Dam demolitions set for Klamath River in Western U.S. will be biggest in history  — Natural History Wanderings

NPR reported on November 17 U.S. regulators approved a plan Thursday to demolish four dams on a California river and open up hundreds of miles of salmon habitat that would be the largest dam removal and river restoration project in the world when it goes forward. Read more at  Dam demolitions set for Klamath River in […]

Dam demolitions set for Klamath River in Western U.S. will be biggest in history  — Natural History Wanderings

When the raven danced

black bird on green grass
Photo by Daniil Komov on Pexels.com

On the tilting edge of the moon

The raven danced

To herald the coming

Of a newer, spirit-misted world.

Black – so many of the days

Of yesteryear,

Caught in a curled tailspin

Of swirling dust,

Yet, within the eye

Of the innocent deer,

Who stands at the border of the forest

Her toes of moonlight

Dipped in the stream

Of whirling

Shadows,

There, the ancient fire glows.

Soon,

Not far away,

The spry

Young dragon

Who chanced by –

Timid – gathers

His courage

And leaps into the fray

To play

With his lively brother.

Old deep songs in the fall-enchanted hills

Portray

A distant memory,

A clatter of bones,

Round and round the strings

Of former days

Strung together

Like ringed stones

That still

Sing

Among the dark, foreboding, rocky pillars

Of the night.

Always

Born anew,

The recurring

Blessing —

Of the bird-lit house of flowers

Perched on the tall hill –

Glimmers by the footsteps

Of the last fairy

Dancing

By the fish-finned

Stream,

In the raindrops

Of glistening showers,

Fallen from the silver mountain,

Bright

In the sacred sun,

Where the raven dreams

And dances

In the final, awakening days

Of prophecy,

In the cold wind.

Copyright Sharon St Joan 2022

Kissing Cousins~ —

Beautiful Maui, has beautiful critters. (Red Crested Cardinal) Did you know? (Spotted Dove) Birds are close relatives, (Myna Bird) to turtles? I certainly didn’t know, and neither does this baby myna! Turtles seem to know everything, (Green Sea Turtle) so this friendly guy, who swam right up to me, probably wouldn’t be surprised. Green Sea […]

Kissing Cousins~ —

Two fruit bat friends — Forest Voices of India

A Great Indian fruit bat in the wild Over two years ago, in April of 2020, two Giant Indian Fruit Bats were rescued from Bangaluru City, in south India, and brought to the WRRC (Wildlife Rescue and Rehabilitation Centre). Both are males that weighed 390 grams and 410 grams (nearly one pound each). The Covid…

Two fruit bat friends — Forest Voices of India

Conservationists hail scientists’ western rewilding blueprint as “a major call to action” to the Biden administration —

EarthJustice News Release Conservationists today hailed a new scientific study that identifies an ambitious network of protected areas, with wolf and beaver restoration as a centerpiece, as a sound strategy for restoring native ecosystems and wildlife diversity on western public lands. The benefits of this proposal would contribute significantly to stream restoration and help mitigate […]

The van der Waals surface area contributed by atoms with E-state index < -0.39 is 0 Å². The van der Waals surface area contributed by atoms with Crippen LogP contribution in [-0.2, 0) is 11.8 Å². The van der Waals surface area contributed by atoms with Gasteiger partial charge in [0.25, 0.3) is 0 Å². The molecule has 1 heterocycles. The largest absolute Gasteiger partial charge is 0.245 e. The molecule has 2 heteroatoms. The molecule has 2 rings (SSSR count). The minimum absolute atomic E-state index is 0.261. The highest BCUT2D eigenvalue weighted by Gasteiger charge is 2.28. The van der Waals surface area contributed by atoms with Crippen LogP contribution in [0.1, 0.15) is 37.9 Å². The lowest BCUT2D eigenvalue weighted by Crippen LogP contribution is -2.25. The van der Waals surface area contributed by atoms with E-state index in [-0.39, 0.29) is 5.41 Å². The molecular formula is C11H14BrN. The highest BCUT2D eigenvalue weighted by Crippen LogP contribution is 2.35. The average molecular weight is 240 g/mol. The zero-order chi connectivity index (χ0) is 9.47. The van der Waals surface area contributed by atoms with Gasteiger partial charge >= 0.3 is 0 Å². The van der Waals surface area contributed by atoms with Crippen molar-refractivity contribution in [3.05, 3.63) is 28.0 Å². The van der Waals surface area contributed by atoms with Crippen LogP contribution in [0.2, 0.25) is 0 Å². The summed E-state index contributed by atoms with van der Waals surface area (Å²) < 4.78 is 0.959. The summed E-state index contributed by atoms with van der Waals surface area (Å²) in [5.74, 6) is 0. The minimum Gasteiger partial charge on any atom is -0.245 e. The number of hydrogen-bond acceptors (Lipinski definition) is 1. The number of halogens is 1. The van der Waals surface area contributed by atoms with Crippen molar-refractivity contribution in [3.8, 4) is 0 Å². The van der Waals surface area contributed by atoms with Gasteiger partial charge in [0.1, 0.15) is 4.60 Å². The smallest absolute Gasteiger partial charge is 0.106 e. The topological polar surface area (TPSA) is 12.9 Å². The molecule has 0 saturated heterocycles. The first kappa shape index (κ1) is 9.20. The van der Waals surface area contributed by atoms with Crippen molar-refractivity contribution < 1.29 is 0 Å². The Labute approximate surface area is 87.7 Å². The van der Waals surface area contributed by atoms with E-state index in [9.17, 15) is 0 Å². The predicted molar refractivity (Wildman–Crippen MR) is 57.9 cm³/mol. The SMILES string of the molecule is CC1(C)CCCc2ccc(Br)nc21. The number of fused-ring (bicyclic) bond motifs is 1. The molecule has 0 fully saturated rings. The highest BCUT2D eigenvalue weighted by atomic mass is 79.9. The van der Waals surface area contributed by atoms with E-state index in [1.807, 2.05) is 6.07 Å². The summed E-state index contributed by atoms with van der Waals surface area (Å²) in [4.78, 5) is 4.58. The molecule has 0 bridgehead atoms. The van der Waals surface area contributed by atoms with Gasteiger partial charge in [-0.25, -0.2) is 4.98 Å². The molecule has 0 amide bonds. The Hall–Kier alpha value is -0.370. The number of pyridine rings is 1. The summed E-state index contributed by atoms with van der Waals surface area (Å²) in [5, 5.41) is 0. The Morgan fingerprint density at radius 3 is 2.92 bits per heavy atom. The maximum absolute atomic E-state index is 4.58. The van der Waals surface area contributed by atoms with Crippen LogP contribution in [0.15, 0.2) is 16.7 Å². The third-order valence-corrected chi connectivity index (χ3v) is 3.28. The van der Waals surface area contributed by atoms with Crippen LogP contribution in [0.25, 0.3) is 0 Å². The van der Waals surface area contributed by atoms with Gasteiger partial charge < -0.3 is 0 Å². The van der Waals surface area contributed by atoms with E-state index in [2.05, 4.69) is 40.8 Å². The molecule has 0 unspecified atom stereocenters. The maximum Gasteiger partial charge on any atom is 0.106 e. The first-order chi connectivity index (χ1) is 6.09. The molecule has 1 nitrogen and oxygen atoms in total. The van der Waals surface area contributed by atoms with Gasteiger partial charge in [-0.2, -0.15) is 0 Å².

Conservationists hail scientists’ western rewilding blueprint as “a major call to action” to the Biden administration —

A course of action

tall tree
Photo by Tom Fisk on Pexels.com

A course of action.  If you wish to help the earth, you might do the following:  Listen to a tree – or talk to a tree. If there is not tree immediately available, it could be a cloud, a rock, a bird – any aspect of the world of nature. Spend half an hour a day – or five minutes – or whatever time you have.

How will this help the earth? This will work because the basic problem which is destroying the planet we live on – is the alienation of us, as human beings, from the world of nature. Because we focus on our human interests and wishes (and sometimes genuine urgent situations that cannot be avoided), we have become alienated from nature. (When there is a real crisis that requires your attention, then come back to focusing on the tree whenever you are able to.)

In this way we will be getting back in contact with nature – and in our own way building a little bridge to connect with nature. This may be the most effective and most direct way to transform our relationship as human beings with the planet earth. And in so doing, we will be laying the groundwork for the transformation that is required. It will also have a healing effect on us – and on the tree too. And on those around us – like a pebble that lands on the water of a lake and ripples in all directions. Like the butterfly that you may have heard about who changed the course of world history by a single motion of his wings.

***

© Copyright Sharon St Joan, 2022

New World Rewilding — Organikos

Mexican gray wolves have been reintroduced to Arizona and New Mexico over the last two decades. JIM CLARK / U.S. FISH AND WILDLIFE SERVICE We have been posting about rewilding for nearly a decade, and it sees fair to say that the idea has developed traction worldwide: T0GFFN Bison or Bufalo within prairie and pasture […]

New World Rewilding — Organikos